May Elections: Random District Selection for Post Election Audit

Connecticut towns must hold municipal elections in May or November of odd years.

The Secretary of the State’s pre-election Press Release:  Bysiewicz:  Polls Will Be Open Monday May 4th, 15 Connecticut Communities Holding Municipal Elections In May <read>

As required by law 10% of districts holding municipal elections  are subject  to the Post-Election Audit.  CTVotersCount attended the drawing this morning, representing the public.  Some might question the value of such a small audit.  Considering the value of elections and statistics, we disagree.  (see our analysis and opinion below)

The law:

Not earlier than the fifteenth day after any election or primary and not later than two business days before the canvass of votes by the Secretary of the State, Treasurer and Comptroller, for any federal or state election or primary, or by the town clerk for any municipal election or primary, the registrars of voters shall conduct a manual audit of the votes recorded in not less than ten per cent of the voting districts in the state, district or municipality, whichever is applicable.

However, not all these elections were “municipal elections”, several were “borough elections”.  As such, the “borough elections” do not fall under the post-election audit laws, adding another item to our list of  “loopholes” or exemptions in the law.

By the numbers:

  • 6 Municipalities had municipal elections  on May 4th
  • 13 Election districts* in the election
  • 2 10% of districts in the election that must be audited
  • 3 Municipalities had recanvasses** in at least one race, exempting districts in those municipalities from audit

The law:

If a selected voting district has an office that is subject to recanvass or an election or primary contest pursuant to the general statutes, the Secretary shall select an alternative district

The process:

The 10 districts in the three towns without districts are printed and separated.

The public has the opportunity to review the list of districts:

The eligeable districts

The eligible 13 districts

The slips of paper are folded uniformly.  The public is invited to randomly draw districts:

CTVotersCount Co-Founder, Denise Weeks selects districts

CTVotersCount Co-Founder, Denise Weeks, selects districts

The chosen districts and alternates*** are announced as they are drawn:


Deputy Secretary of the State, Lesley Mara, announces district

Deputy Secretary of the State, Lesley Mara, announces district

The eligible districts include eight from Naugatuck along with one each from Andover, and Woodbridge.  That would give about a 62% chance that Naugatuck would be selected for both districts to be audited:


Two selected districts and alternate, all from Naugatuck

Two selected districts and alternate, all from Naugatuck

What is next:

The individual municipalities (in this case just one) will be notified of their selection.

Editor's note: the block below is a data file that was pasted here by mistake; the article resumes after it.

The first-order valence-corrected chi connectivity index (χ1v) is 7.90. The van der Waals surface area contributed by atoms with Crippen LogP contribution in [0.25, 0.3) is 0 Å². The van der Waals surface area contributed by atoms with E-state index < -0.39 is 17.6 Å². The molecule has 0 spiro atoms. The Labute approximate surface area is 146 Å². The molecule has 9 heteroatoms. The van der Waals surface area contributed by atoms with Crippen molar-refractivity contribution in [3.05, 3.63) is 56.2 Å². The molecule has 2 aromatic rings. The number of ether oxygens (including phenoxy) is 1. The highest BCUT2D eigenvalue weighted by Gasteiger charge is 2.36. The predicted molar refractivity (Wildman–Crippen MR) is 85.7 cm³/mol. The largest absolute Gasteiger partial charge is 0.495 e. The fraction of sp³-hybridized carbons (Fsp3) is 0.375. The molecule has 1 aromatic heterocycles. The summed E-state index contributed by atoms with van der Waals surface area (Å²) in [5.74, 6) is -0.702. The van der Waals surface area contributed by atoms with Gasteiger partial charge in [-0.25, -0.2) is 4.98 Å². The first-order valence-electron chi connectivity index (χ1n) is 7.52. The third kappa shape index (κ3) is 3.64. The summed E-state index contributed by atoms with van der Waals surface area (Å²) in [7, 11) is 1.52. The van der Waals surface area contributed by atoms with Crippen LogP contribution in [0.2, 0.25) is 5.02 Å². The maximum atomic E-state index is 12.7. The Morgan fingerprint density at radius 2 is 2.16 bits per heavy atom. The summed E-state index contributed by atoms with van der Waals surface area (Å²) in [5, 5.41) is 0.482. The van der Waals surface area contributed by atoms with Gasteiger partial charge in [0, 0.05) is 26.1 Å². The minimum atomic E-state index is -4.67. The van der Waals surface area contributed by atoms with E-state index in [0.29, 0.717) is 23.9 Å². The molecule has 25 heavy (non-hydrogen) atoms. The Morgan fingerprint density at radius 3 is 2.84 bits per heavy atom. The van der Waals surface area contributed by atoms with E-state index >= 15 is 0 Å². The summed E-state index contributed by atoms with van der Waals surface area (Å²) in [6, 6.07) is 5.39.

The municipal clerks in each town will randomly select three races to audit for the districts selected.  (We’d like to report on these to provide confidence that they are truly random and fair, however, they are not required to be public or noticed to the public)

The municipal registrars will determine and publicly notice a date of the local counting session which must occur between May 19th to, we understand, May 29th.  The Election Audit Coalition will observe the audit counting sessions.

Election Audit Coaltion will analyze and report the results.  Independently, The University of Connecticut is required by law to analyze and report audit results.

Analysis and Opinion:
Some might
question the value of such a small audit.  Considering value of elections and the statistics, we disagree.

We question the wisdom of not subjecting all elections, all contests, and all ballots to the possibility of being selected for audit.  In addition to the recanvassed races in this election several contests and ballots are entirely exempt from audit.  Exemptions include other races in recanvassed districts, all questions, all referendums, all ballots initially counted by hand, and all centrally scanned absentee ballots.  Exemptions open up opportunities for error and fraud to go undetected, and openings for fraudsters to know in advance what will never be audited.   Every type of election, contest and ballot should be subject to being selected for audit.  No election contest is unimportant, no ballot is exempt from changing election  results.

We also point out that the statistical implications of auditing municipal elections are different than the implications for Congressional or statewide contests.  Statistically each municipal election is independent, selection 10% of districts produces the same level of confidence in a race if the municipality is one of six in May or one of 163 in November.

Other coverage: Orient Lodge Secretary of the State’s Press Release

* Districts are similar to precincts in other states

** Recanvasses are similar to recounts in other states, with perhaps less rigor.  They are done with a combination of machine and manual counting.  According to the Recount Proceedures Manual, revised last July, there is no public notice requirement.

*** Alternates are chosen in case a district is subsequently subject to an election contest prior to the audit counting session.


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